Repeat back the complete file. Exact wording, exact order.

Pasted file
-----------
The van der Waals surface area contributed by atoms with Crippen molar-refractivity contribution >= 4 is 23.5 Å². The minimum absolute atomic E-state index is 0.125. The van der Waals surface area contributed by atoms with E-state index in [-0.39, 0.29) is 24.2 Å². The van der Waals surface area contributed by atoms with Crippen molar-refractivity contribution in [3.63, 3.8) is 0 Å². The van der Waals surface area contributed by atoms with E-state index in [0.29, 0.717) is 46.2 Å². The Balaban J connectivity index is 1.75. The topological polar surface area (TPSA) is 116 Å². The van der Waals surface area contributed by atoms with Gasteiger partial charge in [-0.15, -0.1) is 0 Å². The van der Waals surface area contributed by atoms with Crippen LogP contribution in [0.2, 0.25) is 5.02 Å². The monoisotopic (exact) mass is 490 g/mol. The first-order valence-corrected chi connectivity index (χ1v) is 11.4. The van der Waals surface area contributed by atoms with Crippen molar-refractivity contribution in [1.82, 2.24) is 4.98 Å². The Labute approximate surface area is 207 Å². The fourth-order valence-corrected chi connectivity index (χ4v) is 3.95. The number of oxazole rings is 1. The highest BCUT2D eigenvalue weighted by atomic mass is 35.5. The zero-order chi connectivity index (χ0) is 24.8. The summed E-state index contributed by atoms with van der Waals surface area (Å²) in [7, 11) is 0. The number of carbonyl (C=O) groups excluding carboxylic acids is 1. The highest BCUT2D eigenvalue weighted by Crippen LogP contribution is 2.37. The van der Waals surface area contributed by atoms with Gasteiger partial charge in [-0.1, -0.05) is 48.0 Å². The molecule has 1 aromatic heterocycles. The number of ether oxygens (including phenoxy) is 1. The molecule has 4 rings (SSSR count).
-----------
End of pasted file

The van der Waals surface area contributed by atoms with Crippen molar-refractivity contribution >= 4 is 23.5 Å². The minimum absolute atomic E-state index is 0.125. The van der Waals surface area contributed by atoms with E-state index in [-0.39, 0.29) is 24.2 Å². The van der Waals surface area contributed by atoms with Crippen molar-refractivity contribution in [3.63, 3.8) is 0 Å². The van der Waals surface area contributed by atoms with E-state index in [0.29, 0.717) is 46.2 Å². The Balaban J connectivity index is 1.75. The topological polar surface area (TPSA) is 116 Å². The van der Waals surface area contributed by atoms with Gasteiger partial charge in [-0.15, -0.1) is 0 Å². The van der Waals surface area contributed by atoms with Crippen LogP contribution in [0.2, 0.25) is 5.02 Å². The monoisotopic (exact) mass is 490 g/mol. The first-order valence-corrected chi connectivity index (χ1v) is 11.4. The van der Waals surface area contributed by atoms with Crippen molar-refractivity contribution in [1.82, 2.24) is 4.98 Å². The Labute approximate surface area is 207 Å². The fourth-order valence-corrected chi connectivity index (χ4v) is 3.95. The number of oxazole rings is 1. The highest BCUT2D eigenvalue weighted by atomic mass is 35.5. The zero-order chi connectivity index (χ0) is 24.8. The summed E-state index contributed by atoms with van der Waals surface area (Å²) in [7, 11) is 0. The number of carbonyl (C=O) groups excluding carboxylic acids is 1. The highest BCUT2D eigenvalue weighted by Crippen LogP contribution is 2.37. The van der Waals surface area contributed by atoms with Gasteiger partial charge in [-0.1, -0.05) is 48.0 Å². The molecule has 1 aromatic heterocycles. The number of ether oxygens (including phenoxy) is 1. The molecule has 4 rings (SSSR count).